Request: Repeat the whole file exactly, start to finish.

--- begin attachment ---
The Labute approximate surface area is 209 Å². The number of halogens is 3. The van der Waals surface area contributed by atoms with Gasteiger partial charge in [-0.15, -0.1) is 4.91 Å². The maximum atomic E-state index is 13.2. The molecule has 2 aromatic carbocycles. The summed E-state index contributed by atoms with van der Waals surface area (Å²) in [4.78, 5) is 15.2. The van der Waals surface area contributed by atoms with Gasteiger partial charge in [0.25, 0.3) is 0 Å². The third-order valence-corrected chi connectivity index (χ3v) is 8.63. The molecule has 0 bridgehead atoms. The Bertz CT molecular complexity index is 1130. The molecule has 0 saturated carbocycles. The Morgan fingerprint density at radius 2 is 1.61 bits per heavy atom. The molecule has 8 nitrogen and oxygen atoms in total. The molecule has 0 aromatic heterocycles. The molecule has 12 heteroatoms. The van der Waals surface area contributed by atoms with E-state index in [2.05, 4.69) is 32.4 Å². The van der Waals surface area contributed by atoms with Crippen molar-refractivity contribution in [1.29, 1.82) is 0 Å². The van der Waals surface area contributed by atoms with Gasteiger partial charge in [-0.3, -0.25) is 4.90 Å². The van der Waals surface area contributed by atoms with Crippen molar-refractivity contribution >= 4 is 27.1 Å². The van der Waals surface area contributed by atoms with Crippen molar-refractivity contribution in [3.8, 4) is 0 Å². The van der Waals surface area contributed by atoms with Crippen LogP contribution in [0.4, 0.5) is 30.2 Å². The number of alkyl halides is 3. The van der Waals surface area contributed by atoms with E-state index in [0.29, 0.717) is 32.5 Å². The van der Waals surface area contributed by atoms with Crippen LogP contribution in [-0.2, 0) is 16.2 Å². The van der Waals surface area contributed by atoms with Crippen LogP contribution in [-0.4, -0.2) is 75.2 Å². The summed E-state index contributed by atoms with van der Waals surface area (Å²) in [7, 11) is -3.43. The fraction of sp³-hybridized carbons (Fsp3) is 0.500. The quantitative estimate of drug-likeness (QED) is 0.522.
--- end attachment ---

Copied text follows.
The Labute approximate surface area is 209 Å². The number of halogens is 3. The van der Waals surface area contributed by atoms with Gasteiger partial charge in [-0.15, -0.1) is 4.91 Å². The maximum atomic E-state index is 13.2. The molecule has 2 aromatic carbocycles. The summed E-state index contributed by atoms with van der Waals surface area (Å²) in [4.78, 5) is 15.2. The van der Waals surface area contributed by atoms with Gasteiger partial charge in [0.25, 0.3) is 0 Å². The third-order valence-corrected chi connectivity index (χ3v) is 8.63. The molecule has 0 bridgehead atoms. The Bertz CT molecular complexity index is 1130. The molecule has 0 saturated carbocycles. The Morgan fingerprint density at radius 2 is 1.61 bits per heavy atom. The molecule has 8 nitrogen and oxygen atoms in total. The molecule has 0 aromatic heterocycles. The molecule has 12 heteroatoms. The van der Waals surface area contributed by atoms with E-state index in [2.05, 4.69) is 32.4 Å². The van der Waals surface area contributed by atoms with Crippen molar-refractivity contribution in [1.29, 1.82) is 0 Å². The van der Waals surface area contributed by atoms with Gasteiger partial charge in [-0.3, -0.25) is 4.90 Å². The van der Waals surface area contributed by atoms with Crippen molar-refractivity contribution >= 4 is 27.1 Å². The van der Waals surface area contributed by atoms with Crippen molar-refractivity contribution in [3.8, 4) is 0 Å². The van der Waals surface area contributed by atoms with Crippen LogP contribution in [0.4, 0.5) is 30.2 Å². The number of alkyl halides is 3. The van der Waals surface area contributed by atoms with E-state index in [0.29, 0.717) is 32.5 Å². The van der Waals surface area contributed by atoms with Crippen LogP contribution in [-0.2, 0) is 16.2 Å². The van der Waals surface area contributed by atoms with Crippen LogP contribution in [-0.4, -0.2) is 75.2 Å². The summed E-state index contributed by atoms with van der Waals surface area (Å²) in [7, 11) is -3.43. The fraction of sp³-hybridized carbons (Fsp3) is 0.500. The quantitative estimate of drug-likeness (QED) is 0.522.